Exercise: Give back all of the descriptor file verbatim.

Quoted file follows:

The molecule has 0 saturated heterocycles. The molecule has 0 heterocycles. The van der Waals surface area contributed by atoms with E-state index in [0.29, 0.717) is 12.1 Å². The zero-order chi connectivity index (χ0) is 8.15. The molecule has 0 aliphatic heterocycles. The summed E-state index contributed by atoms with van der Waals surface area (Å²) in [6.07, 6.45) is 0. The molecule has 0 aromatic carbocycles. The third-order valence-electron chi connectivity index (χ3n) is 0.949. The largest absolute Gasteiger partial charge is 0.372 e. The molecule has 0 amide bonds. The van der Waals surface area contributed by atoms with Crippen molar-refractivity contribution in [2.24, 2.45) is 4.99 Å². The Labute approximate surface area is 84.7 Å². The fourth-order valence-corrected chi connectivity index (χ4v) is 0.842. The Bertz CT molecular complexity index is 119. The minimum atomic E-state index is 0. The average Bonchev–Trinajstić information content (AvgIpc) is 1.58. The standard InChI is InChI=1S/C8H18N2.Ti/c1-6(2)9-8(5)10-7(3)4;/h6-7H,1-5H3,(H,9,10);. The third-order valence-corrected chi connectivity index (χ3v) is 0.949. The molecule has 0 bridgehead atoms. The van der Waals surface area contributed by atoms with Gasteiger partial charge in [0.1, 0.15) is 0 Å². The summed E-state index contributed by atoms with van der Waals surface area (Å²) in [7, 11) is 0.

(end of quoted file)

The molecule has 0 saturated heterocycles. The molecule has 0 heterocycles. The van der Waals surface area contributed by atoms with E-state index in [0.29, 0.717) is 12.1 Å². The zero-order chi connectivity index (χ0) is 8.15. The molecule has 0 aliphatic heterocycles. The summed E-state index contributed by atoms with van der Waals surface area (Å²) in [6.07, 6.45) is 0. The molecule has 0 aromatic carbocycles. The third-order valence-electron chi connectivity index (χ3n) is 0.949. The largest absolute Gasteiger partial charge is 0.372 e. The molecule has 0 amide bonds. The van der Waals surface area contributed by atoms with Crippen molar-refractivity contribution in [2.24, 2.45) is 4.99 Å². The Labute approximate surface area is 84.7 Å². The fourth-order valence-corrected chi connectivity index (χ4v) is 0.842. The Bertz CT molecular complexity index is 119. The minimum atomic E-state index is 0. The average Bonchev–Trinajstić information content (AvgIpc) is 1.58. The standard InChI is InChI=1S/C8H18N2.Ti/c1-6(2)9-8(5)10-7(3)4;/h6-7H,1-5H3,(H,9,10);. The third-order valence-corrected chi connectivity index (χ3v) is 0.949. The molecule has 0 bridgehead atoms. The van der Waals surface area contributed by atoms with Gasteiger partial charge in [0.1, 0.15) is 0 Å². The summed E-state index contributed by atoms with van der Waals surface area (Å²) in [7, 11) is 0.